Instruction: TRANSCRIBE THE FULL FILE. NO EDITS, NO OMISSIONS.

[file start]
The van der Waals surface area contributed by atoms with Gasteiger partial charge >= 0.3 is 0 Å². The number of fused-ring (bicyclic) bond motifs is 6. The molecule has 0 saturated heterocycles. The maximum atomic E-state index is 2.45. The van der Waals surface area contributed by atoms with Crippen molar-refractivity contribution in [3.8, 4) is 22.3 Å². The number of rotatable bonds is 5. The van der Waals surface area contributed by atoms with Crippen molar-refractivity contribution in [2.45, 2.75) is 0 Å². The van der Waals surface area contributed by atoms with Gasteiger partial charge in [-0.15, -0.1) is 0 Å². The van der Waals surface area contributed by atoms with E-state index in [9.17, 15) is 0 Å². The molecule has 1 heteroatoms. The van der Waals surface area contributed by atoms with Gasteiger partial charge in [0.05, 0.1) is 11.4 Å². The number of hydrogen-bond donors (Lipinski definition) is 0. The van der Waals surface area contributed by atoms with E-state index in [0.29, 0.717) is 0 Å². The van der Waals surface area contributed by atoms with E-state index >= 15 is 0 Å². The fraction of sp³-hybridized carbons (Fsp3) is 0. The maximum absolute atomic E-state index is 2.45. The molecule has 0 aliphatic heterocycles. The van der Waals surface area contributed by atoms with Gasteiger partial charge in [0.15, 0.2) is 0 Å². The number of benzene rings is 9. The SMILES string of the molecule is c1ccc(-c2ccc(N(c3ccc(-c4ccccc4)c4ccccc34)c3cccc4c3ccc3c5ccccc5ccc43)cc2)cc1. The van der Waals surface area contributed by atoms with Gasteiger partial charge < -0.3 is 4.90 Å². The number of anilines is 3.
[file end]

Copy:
The van der Waals surface area contributed by atoms with Gasteiger partial charge >= 0.3 is 0 Å². The number of fused-ring (bicyclic) bond motifs is 6. The molecule has 0 saturated heterocycles. The maximum atomic E-state index is 2.45. The van der Waals surface area contributed by atoms with Crippen molar-refractivity contribution in [3.8, 4) is 22.3 Å². The number of rotatable bonds is 5. The van der Waals surface area contributed by atoms with Crippen molar-refractivity contribution in [2.45, 2.75) is 0 Å². The van der Waals surface area contributed by atoms with Gasteiger partial charge in [-0.15, -0.1) is 0 Å². The van der Waals surface area contributed by atoms with E-state index in [9.17, 15) is 0 Å². The molecule has 1 heteroatoms. The van der Waals surface area contributed by atoms with Gasteiger partial charge in [0.05, 0.1) is 11.4 Å². The number of hydrogen-bond donors (Lipinski definition) is 0. The van der Waals surface area contributed by atoms with E-state index in [0.29, 0.717) is 0 Å². The van der Waals surface area contributed by atoms with E-state index >= 15 is 0 Å². The fraction of sp³-hybridized carbons (Fsp3) is 0. The maximum absolute atomic E-state index is 2.45. The molecule has 0 aliphatic heterocycles. The van der Waals surface area contributed by atoms with Gasteiger partial charge in [0.15, 0.2) is 0 Å². The number of benzene rings is 9. The SMILES string of the molecule is c1ccc(-c2ccc(N(c3ccc(-c4ccccc4)c4ccccc34)c3cccc4c3ccc3c5ccccc5ccc43)cc2)cc1. The van der Waals surface area contributed by atoms with Gasteiger partial charge < -0.3 is 4.90 Å². The number of anilines is 3.